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Teaching Interests

I have evolved a range of teaching interests through my dissertation research, and through undergraduate and graduate coursework. For my PhD qualifying exams, my three fields were Architecture of America and Europe, 1890-1970; the History and Culture of the New Deal; and the Architecture of World’s Fair’s and Exhibitions. I welcome the opportunity to teach a variety of introductory survey courses covering the history of art & architecture, with particular emphasis on architecture nineteenth-century through present.

Incorporating my dissertation research and qualifying exam preparation, I look forward to developing courses on the following topics: 

Agricultural architecture & the American rural landscape

In my dissertation research on farming during the New Deal, I have been particularly interested in the impact of changing technologies, cultural norms, and federal agricultural policies on the physical constitution of the American rural landscape. A course on this topic would present the unique opportunity to use methodologies within vernacular architecture while also exploring more modern concerns such as industrialization and standardized building materials.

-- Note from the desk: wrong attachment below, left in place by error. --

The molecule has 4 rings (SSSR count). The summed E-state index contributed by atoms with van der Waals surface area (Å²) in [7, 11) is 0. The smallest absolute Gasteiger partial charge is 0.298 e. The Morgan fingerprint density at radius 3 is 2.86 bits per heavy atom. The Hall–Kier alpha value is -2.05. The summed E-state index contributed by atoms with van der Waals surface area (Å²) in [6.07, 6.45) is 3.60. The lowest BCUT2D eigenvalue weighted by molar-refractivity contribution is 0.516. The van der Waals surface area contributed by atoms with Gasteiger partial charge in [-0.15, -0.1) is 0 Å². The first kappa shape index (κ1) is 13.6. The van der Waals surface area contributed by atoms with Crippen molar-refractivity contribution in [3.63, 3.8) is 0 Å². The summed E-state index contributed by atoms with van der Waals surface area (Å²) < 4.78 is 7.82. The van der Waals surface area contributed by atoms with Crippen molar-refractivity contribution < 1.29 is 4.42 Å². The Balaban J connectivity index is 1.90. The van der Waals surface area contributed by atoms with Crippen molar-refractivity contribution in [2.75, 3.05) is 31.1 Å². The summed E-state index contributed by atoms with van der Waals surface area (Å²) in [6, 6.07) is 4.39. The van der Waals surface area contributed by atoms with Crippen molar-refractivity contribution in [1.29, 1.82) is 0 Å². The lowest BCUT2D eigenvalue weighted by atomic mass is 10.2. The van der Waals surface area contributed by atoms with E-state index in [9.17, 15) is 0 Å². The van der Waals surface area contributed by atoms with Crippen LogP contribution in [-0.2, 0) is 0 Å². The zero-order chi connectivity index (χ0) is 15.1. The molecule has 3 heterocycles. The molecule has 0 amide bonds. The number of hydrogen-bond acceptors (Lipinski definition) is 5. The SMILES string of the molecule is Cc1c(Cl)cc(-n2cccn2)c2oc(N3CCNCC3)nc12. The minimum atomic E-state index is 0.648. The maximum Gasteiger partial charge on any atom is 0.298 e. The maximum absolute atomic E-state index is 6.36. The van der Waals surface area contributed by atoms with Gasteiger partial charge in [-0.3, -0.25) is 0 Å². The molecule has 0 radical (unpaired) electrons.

The REA Power Plant Museum near Hampton, Iowa. 2011. 

The REA Power Plant Museum near Hampton, Iowa. 2011. 

Architecture and electricity  

My dissertation work on the Rural Electrification Administration has introduced me to the substantial literature concerning the relationship of architecture and electricity. I imagine this course as going beyond the connection of lighting and the built environment to explore how the advent of electricity changed standards of living in both urban and rural spheres. 



Art, architecture, and culture of the New Deal 

My qualifying exam reading list was organized into sub-fields that explored themes including “The Works Progress Administration and Art in the New Deal,” “The Civilian Conservation Corps and Environmentalism” and “Radio and Popular Culture.” I envision a syllabus structured around similar unit topics. 

The Architecture of World’s Fairs and Exhibition

This course would also be based on a qualifying exam reading list. Thematic course sub-topics could include “Fairs as Hegemonic and Didactic Devices,” “The Anthropology of World’s Fairs,” and “Fairs as Displays of Technology and Progress.” 

Outside the scope of my dissertation research, I have a number of teaching interests that relate to  future book and article projects. This is just a sampling of courses that I would be particularly enthusiastic about generating: 

The Banality of Building Tall: Skyscraper Vernaculars, 1880-Present 

This combined lecture- and discussion-based course, developed from a high school summer course I taught in 2013, applies the methodology of vernacular architectural history to the development of tall buildings. My preparation for this course was supported by the Society of Architectural Historians, which awarded me the Scott Opler Endowment for New Scholars Fellowship in 2013 to fund my participation in a Study Day for the 100th anniversary of the Woolworth Building.